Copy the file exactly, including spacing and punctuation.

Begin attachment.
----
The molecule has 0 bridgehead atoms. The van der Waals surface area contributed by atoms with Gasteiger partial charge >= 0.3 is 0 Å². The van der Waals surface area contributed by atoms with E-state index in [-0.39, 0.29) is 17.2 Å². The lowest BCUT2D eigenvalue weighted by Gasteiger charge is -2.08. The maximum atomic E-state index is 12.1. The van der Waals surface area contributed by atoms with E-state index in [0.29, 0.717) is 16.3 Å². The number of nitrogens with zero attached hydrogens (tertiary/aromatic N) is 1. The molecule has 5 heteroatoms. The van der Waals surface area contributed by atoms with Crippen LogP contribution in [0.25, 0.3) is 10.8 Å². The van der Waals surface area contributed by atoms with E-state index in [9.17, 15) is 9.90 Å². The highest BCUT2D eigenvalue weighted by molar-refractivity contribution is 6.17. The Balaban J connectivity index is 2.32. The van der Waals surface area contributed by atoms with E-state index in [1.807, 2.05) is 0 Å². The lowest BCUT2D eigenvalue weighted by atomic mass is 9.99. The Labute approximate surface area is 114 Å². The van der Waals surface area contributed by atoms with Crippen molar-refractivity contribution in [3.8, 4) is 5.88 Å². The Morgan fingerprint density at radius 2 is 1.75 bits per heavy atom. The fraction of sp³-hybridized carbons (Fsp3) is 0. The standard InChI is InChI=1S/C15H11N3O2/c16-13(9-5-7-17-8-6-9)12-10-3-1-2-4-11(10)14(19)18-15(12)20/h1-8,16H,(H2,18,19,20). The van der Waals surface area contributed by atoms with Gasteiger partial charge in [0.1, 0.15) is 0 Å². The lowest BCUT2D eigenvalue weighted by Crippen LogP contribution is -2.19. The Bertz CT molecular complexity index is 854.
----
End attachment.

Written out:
The molecule has 0 bridgehead atoms. The van der Waals surface area contributed by atoms with Gasteiger partial charge >= 0.3 is 0 Å². The van der Waals surface area contributed by atoms with E-state index in [-0.39, 0.29) is 17.2 Å². The lowest BCUT2D eigenvalue weighted by Gasteiger charge is -2.08. The maximum atomic E-state index is 12.1. The van der Waals surface area contributed by atoms with E-state index in [0.29, 0.717) is 16.3 Å². The number of nitrogens with zero attached hydrogens (tertiary/aromatic N) is 1. The molecule has 5 heteroatoms. The van der Waals surface area contributed by atoms with Crippen LogP contribution in [0.25, 0.3) is 10.8 Å². The van der Waals surface area contributed by atoms with E-state index in [9.17, 15) is 9.90 Å². The highest BCUT2D eigenvalue weighted by molar-refractivity contribution is 6.17. The Balaban J connectivity index is 2.32. The van der Waals surface area contributed by atoms with E-state index in [1.807, 2.05) is 0 Å². The lowest BCUT2D eigenvalue weighted by atomic mass is 9.99. The Labute approximate surface area is 114 Å². The van der Waals surface area contributed by atoms with Crippen molar-refractivity contribution in [3.8, 4) is 5.88 Å². The Morgan fingerprint density at radius 2 is 1.75 bits per heavy atom. The fraction of sp³-hybridized carbons (Fsp3) is 0. The standard InChI is InChI=1S/C15H11N3O2/c16-13(9-5-7-17-8-6-9)12-10-3-1-2-4-11(10)14(19)18-15(12)20/h1-8,16H,(H2,18,19,20). The van der Waals surface area contributed by atoms with Gasteiger partial charge in [0.1, 0.15) is 0 Å². The lowest BCUT2D eigenvalue weighted by Crippen LogP contribution is -2.19. The Bertz CT molecular complexity index is 854.